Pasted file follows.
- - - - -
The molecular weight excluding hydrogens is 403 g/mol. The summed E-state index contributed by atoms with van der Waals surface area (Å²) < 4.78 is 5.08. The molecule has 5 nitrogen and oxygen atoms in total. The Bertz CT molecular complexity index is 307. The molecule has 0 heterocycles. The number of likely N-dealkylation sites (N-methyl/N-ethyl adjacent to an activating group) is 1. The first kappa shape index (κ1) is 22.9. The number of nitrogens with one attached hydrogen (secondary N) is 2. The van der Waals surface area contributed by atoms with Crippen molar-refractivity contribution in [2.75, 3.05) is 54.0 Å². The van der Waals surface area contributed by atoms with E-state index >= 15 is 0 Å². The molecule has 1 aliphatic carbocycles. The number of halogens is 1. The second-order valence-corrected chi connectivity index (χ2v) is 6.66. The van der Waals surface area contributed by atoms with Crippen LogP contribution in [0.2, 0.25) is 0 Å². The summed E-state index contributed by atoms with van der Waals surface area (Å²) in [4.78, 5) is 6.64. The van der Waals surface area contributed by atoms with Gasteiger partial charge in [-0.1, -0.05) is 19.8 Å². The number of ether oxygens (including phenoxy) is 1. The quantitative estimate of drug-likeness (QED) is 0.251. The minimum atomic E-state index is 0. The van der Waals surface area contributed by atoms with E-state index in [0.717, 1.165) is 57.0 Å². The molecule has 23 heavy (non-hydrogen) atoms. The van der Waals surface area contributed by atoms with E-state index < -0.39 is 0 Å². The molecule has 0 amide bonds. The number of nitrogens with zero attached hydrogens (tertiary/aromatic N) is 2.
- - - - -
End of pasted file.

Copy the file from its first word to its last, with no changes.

The molecular weight excluding hydrogens is 403 g/mol. The summed E-state index contributed by atoms with van der Waals surface area (Å²) < 4.78 is 5.08. The molecule has 5 nitrogen and oxygen atoms in total. The Bertz CT molecular complexity index is 307. The molecule has 0 heterocycles. The number of likely N-dealkylation sites (N-methyl/N-ethyl adjacent to an activating group) is 1. The first kappa shape index (κ1) is 22.9. The number of nitrogens with one attached hydrogen (secondary N) is 2. The van der Waals surface area contributed by atoms with Crippen molar-refractivity contribution in [2.75, 3.05) is 54.0 Å². The van der Waals surface area contributed by atoms with E-state index >= 15 is 0 Å². The molecule has 1 aliphatic carbocycles. The number of halogens is 1. The second-order valence-corrected chi connectivity index (χ2v) is 6.66. The van der Waals surface area contributed by atoms with Crippen LogP contribution in [0.2, 0.25) is 0 Å². The summed E-state index contributed by atoms with van der Waals surface area (Å²) in [4.78, 5) is 6.64. The van der Waals surface area contributed by atoms with Gasteiger partial charge in [-0.1, -0.05) is 19.8 Å². The number of ether oxygens (including phenoxy) is 1. The quantitative estimate of drug-likeness (QED) is 0.251. The minimum atomic E-state index is 0. The van der Waals surface area contributed by atoms with E-state index in [0.717, 1.165) is 57.0 Å². The molecule has 23 heavy (non-hydrogen) atoms. The van der Waals surface area contributed by atoms with E-state index < -0.39 is 0 Å². The molecule has 0 amide bonds. The number of nitrogens with zero attached hydrogens (tertiary/aromatic N) is 2.